Archive for February, 2012

Young Adult

February 15, 2012 3 comments

Both Juno and Up In The Air were likeably spiky comedies, froth with a kick, their accessibly potent nature formerly attributable to Diablo Cody and latterly to the subject matter (downsizing, redundancies and intinerant, fractured living). Although any bite was largely gum, these felt relatively unflinching, up against the admittedly flaccid competition.

Young Adult continues the trend and you wonder about two things: one being whether Jason Reitman is ever going to make a film that isn’t funny/serious/funny, pleasing but gruff, intelligent but beseeching. Mordantly magnanimous. And also: will he ever make a bad one? It must be tempting to adhere to these successful self-imposed strictures and keep churning out exceedingly enjoyable and lightly provocative films one a year for decades. You’d hope he might take a few risks at some point, but if he doesn’t, no problem.

The one thing that those two earlier efforts didn’t have is Charlize Theron, and she’s so good here as to elevate Reitman’s film to a level it couldn’t hope to attain with absolutely anyone else in the role. Try and envisage anyone else doing this as effectively: it’s difficult. There’s simply no one as good as Theron, certainly not at embodying so many facets, ambivalences, subtle shifts in character, likeably contrary attributes and graceful ferocity. Here she’s a writer of ‘young adult fiction’, formulaic, brash, guilelessly clichéd books, that seem to fulfil her to the extent that she greets her morning alarm fully-clothed, face down and stupefied on her bed each day, verging on alcoholic, skimming across life, but ostensibly ‘living the dream’ in her city apartment.

Cue an emailed photo of the first child of her school ex, Patrick Wilson, now married and still stuck in the old haunt, fading away as her abrupt and convenient refashioning of reality would have it, and in need of one thing: her to save him from his drab existence.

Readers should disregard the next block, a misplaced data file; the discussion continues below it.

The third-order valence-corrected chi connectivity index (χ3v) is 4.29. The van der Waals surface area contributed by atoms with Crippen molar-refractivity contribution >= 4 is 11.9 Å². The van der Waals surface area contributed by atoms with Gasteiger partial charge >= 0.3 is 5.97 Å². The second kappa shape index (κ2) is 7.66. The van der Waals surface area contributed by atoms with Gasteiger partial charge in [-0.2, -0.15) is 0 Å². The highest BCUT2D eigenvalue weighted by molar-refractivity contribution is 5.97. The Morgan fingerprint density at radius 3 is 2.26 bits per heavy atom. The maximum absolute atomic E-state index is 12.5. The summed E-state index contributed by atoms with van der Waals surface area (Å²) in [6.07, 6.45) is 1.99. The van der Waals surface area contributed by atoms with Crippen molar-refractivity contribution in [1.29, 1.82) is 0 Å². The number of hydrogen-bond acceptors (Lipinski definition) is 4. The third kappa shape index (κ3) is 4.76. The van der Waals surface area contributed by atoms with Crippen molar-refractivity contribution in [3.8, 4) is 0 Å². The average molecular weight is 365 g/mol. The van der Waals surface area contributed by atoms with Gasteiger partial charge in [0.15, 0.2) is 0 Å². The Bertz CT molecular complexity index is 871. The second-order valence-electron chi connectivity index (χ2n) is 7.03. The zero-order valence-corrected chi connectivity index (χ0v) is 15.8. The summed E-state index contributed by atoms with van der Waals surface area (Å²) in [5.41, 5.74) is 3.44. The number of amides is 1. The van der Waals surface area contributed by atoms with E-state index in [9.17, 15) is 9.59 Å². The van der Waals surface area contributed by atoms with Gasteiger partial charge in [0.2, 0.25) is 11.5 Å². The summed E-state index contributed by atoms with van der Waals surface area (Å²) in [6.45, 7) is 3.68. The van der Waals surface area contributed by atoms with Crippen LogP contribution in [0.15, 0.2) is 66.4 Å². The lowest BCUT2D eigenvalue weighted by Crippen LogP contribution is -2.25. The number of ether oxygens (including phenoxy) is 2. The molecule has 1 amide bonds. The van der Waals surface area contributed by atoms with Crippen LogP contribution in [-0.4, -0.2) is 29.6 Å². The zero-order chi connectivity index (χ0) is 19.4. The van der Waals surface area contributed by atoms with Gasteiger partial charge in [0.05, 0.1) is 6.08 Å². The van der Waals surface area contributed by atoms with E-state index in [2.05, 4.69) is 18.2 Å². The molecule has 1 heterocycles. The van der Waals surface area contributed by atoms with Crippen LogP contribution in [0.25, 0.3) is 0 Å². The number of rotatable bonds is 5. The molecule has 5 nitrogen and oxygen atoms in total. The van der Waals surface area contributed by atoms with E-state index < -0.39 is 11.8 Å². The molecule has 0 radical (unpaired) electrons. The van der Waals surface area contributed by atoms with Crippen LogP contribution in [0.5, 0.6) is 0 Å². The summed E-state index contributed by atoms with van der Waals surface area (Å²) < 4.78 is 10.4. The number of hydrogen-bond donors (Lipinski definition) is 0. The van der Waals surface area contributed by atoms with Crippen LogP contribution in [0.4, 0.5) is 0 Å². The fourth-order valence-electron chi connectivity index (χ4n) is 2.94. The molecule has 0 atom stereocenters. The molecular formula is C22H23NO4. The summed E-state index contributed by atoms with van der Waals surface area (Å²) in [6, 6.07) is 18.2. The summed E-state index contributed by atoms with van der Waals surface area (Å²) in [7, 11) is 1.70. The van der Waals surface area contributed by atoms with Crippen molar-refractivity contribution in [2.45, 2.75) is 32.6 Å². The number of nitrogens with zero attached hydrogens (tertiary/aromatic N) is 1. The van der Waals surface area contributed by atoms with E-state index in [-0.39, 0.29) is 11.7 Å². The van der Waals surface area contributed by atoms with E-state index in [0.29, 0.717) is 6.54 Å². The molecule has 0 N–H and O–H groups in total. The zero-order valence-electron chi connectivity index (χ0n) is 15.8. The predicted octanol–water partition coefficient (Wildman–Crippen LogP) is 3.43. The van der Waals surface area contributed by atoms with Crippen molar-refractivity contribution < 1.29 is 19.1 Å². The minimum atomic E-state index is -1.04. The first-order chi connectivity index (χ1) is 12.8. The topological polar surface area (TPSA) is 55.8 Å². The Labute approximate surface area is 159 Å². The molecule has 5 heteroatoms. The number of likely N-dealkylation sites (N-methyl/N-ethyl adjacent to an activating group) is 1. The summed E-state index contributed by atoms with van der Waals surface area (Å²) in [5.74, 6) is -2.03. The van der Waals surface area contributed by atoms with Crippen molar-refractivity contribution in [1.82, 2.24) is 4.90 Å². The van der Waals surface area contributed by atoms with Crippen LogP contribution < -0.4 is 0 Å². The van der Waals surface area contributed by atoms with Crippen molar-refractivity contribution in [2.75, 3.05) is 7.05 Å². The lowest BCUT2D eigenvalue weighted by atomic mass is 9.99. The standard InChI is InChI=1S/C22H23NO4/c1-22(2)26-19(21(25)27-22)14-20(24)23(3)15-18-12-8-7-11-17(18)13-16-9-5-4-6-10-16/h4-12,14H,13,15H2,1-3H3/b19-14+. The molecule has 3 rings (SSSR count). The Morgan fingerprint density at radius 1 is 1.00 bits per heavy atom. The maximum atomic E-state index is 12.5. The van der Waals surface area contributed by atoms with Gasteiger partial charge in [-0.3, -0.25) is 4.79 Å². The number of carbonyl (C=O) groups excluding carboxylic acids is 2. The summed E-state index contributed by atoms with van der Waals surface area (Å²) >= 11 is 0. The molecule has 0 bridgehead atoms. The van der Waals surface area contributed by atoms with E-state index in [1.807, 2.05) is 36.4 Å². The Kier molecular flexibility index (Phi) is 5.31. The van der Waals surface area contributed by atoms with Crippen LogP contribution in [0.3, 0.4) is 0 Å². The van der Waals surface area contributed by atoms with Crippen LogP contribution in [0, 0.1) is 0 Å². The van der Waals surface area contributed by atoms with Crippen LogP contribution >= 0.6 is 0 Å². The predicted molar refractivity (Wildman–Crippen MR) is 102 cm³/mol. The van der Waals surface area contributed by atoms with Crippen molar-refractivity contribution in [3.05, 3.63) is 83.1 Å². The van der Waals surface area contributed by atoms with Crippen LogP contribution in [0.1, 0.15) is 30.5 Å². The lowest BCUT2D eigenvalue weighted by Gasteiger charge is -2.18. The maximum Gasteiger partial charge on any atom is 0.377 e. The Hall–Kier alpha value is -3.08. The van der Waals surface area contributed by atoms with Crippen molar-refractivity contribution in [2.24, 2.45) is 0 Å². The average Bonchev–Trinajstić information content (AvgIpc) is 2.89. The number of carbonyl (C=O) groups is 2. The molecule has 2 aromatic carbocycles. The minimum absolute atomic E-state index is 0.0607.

So she ignores the imploring calls for copy from her editor and sets off for ‘home’, flinging an old mix-tape into the car stereo to kickstart the nostalgia fest. She leaves a studiedly neutral invitation to catch up with Wilson on his answer machine and he agrees to meet the following night, at which point she rolls into a local bar and starts knocking them back, a former school peer ‘victim of a hate crime’ in attendance, and an unlikely reunion is struck.

They’re a useful and obvious but enjoyable comic foil: the addled former Miss Popular and the earthbound marginal figure, both washed up and wasteful. They will fall into step throughout the film, he the only bod in town she can call on and she still a fantasy figure, now wily and wearied but still impossible to turn away: the shock of her presence, regardless of the circumstances, is keenly felt. ‘Guys like me,’ as he says at one point, ‘were born loving girls like you.’ A bit hammy but you get the idea. It’s a mutual ego-boost that becomes a reality check for both, and then an unlikely accord.

As Theron’s plot slowly, queasily accelerates, you get plenty of ‘misunderstanding’ laughs, and then the kind of looming Schadenfreude detonations of vicarious shame that bring Curb Your Enthusiasm to mind. We get the moments of misjudged propriety as Theron visits Wilson at home with wife and daughter; the over-zealous and oleaginously ill-advised attempts at re-kindling a decades-dead romance on a night out; the inebriated opportunisms; the final, devastating drunken disaster at the baby shower, where all is revealed and Theron’s brilliantly conceived performance hits its high point.

Where the film really, surprisingly succeeds, however, is where it departs expectation entirely. What might have eased into predictable and mocking mirth evolves instead into a pretty affecting tragedy, and recalibrates earlier moments of pained fun as something considerably more substantial.

Young Adult, then, does nothing new: but if we’re going to continue to have deeply cynical, double-edged comedies, as seems to be the hit-and-much-more-often-miss trend of late, then I’d much rather they span off from this enjoyably acid blueprint.

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